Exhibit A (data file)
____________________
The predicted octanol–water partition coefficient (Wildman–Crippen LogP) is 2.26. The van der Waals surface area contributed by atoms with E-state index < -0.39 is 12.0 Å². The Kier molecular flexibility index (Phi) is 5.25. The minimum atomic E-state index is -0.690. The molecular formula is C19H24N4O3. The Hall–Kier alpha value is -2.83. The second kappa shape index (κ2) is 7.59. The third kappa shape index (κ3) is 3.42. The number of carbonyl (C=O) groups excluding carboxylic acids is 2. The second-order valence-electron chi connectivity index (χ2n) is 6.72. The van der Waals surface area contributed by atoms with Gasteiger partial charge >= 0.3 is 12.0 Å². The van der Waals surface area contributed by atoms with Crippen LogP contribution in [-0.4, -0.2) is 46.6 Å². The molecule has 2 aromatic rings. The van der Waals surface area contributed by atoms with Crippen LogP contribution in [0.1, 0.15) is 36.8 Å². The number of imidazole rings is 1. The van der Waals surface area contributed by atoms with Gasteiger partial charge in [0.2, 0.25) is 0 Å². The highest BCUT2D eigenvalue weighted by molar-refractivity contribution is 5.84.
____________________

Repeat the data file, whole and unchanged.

The predicted octanol–water partition coefficient (Wildman–Crippen LogP) is 2.26. The van der Waals surface area contributed by atoms with E-state index < -0.39 is 12.0 Å². The Kier molecular flexibility index (Phi) is 5.25. The minimum atomic E-state index is -0.690. The molecular formula is C19H24N4O3. The Hall–Kier alpha value is -2.83. The second kappa shape index (κ2) is 7.59. The third kappa shape index (κ3) is 3.42. The number of carbonyl (C=O) groups excluding carboxylic acids is 2. The second-order valence-electron chi connectivity index (χ2n) is 6.72. The van der Waals surface area contributed by atoms with Gasteiger partial charge >= 0.3 is 12.0 Å². The van der Waals surface area contributed by atoms with Crippen LogP contribution in [-0.4, -0.2) is 46.6 Å². The molecule has 2 aromatic rings. The van der Waals surface area contributed by atoms with Crippen LogP contribution in [0.1, 0.15) is 36.8 Å². The number of imidazole rings is 1. The van der Waals surface area contributed by atoms with Gasteiger partial charge in [0.2, 0.25) is 0 Å². The highest BCUT2D eigenvalue weighted by molar-refractivity contribution is 5.84.